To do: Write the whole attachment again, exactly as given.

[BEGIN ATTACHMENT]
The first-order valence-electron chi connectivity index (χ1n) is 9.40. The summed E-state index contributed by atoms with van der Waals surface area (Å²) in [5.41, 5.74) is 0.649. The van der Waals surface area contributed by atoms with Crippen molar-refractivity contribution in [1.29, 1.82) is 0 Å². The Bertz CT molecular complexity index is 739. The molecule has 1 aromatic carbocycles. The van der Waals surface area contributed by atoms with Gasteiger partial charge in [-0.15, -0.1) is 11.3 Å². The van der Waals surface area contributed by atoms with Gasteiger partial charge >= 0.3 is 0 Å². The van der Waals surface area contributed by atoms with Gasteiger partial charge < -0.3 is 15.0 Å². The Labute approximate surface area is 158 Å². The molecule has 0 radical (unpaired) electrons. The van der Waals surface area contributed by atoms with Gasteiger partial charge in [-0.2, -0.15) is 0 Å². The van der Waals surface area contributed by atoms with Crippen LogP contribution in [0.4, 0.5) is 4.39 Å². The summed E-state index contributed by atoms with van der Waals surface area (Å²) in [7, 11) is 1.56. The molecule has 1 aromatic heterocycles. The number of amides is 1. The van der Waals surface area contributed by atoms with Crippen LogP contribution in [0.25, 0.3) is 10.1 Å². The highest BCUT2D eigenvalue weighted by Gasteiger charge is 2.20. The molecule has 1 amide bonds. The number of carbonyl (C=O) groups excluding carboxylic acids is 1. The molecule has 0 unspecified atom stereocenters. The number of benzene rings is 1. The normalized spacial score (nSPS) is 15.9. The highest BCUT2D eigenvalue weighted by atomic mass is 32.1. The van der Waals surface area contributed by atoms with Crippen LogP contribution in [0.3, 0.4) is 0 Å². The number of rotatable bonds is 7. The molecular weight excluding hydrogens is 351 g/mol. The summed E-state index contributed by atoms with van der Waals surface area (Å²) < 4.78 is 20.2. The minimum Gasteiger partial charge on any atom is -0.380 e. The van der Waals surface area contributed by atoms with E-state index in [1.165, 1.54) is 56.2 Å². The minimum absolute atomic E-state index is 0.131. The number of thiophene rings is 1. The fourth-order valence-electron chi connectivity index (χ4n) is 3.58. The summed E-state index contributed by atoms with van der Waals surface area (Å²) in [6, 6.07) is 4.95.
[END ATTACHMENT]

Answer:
The first-order valence-electron chi connectivity index (χ1n) is 9.40. The summed E-state index contributed by atoms with van der Waals surface area (Å²) in [5.41, 5.74) is 0.649. The van der Waals surface area contributed by atoms with Crippen molar-refractivity contribution in [1.29, 1.82) is 0 Å². The Bertz CT molecular complexity index is 739. The molecule has 1 aromatic carbocycles. The van der Waals surface area contributed by atoms with Gasteiger partial charge in [-0.15, -0.1) is 11.3 Å². The van der Waals surface area contributed by atoms with Gasteiger partial charge >= 0.3 is 0 Å². The van der Waals surface area contributed by atoms with Gasteiger partial charge < -0.3 is 15.0 Å². The Labute approximate surface area is 158 Å². The molecule has 0 radical (unpaired) electrons. The van der Waals surface area contributed by atoms with Gasteiger partial charge in [-0.2, -0.15) is 0 Å². The van der Waals surface area contributed by atoms with Crippen LogP contribution in [0.4, 0.5) is 4.39 Å². The summed E-state index contributed by atoms with van der Waals surface area (Å²) in [7, 11) is 1.56. The molecule has 1 aromatic heterocycles. The number of amides is 1. The van der Waals surface area contributed by atoms with Crippen LogP contribution in [0.25, 0.3) is 10.1 Å². The highest BCUT2D eigenvalue weighted by Gasteiger charge is 2.20. The molecule has 1 amide bonds. The number of carbonyl (C=O) groups excluding carboxylic acids is 1. The molecule has 0 unspecified atom stereocenters. The number of benzene rings is 1. The normalized spacial score (nSPS) is 15.9. The highest BCUT2D eigenvalue weighted by atomic mass is 32.1. The van der Waals surface area contributed by atoms with Crippen LogP contribution in [0.3, 0.4) is 0 Å². The number of rotatable bonds is 7. The molecular weight excluding hydrogens is 351 g/mol. The summed E-state index contributed by atoms with van der Waals surface area (Å²) < 4.78 is 20.2. The minimum Gasteiger partial charge on any atom is -0.380 e. The van der Waals surface area contributed by atoms with E-state index in [1.165, 1.54) is 56.2 Å². The minimum absolute atomic E-state index is 0.131. The number of thiophene rings is 1. The fourth-order valence-electron chi connectivity index (χ4n) is 3.58. The summed E-state index contributed by atoms with van der Waals surface area (Å²) in [6, 6.07) is 4.95.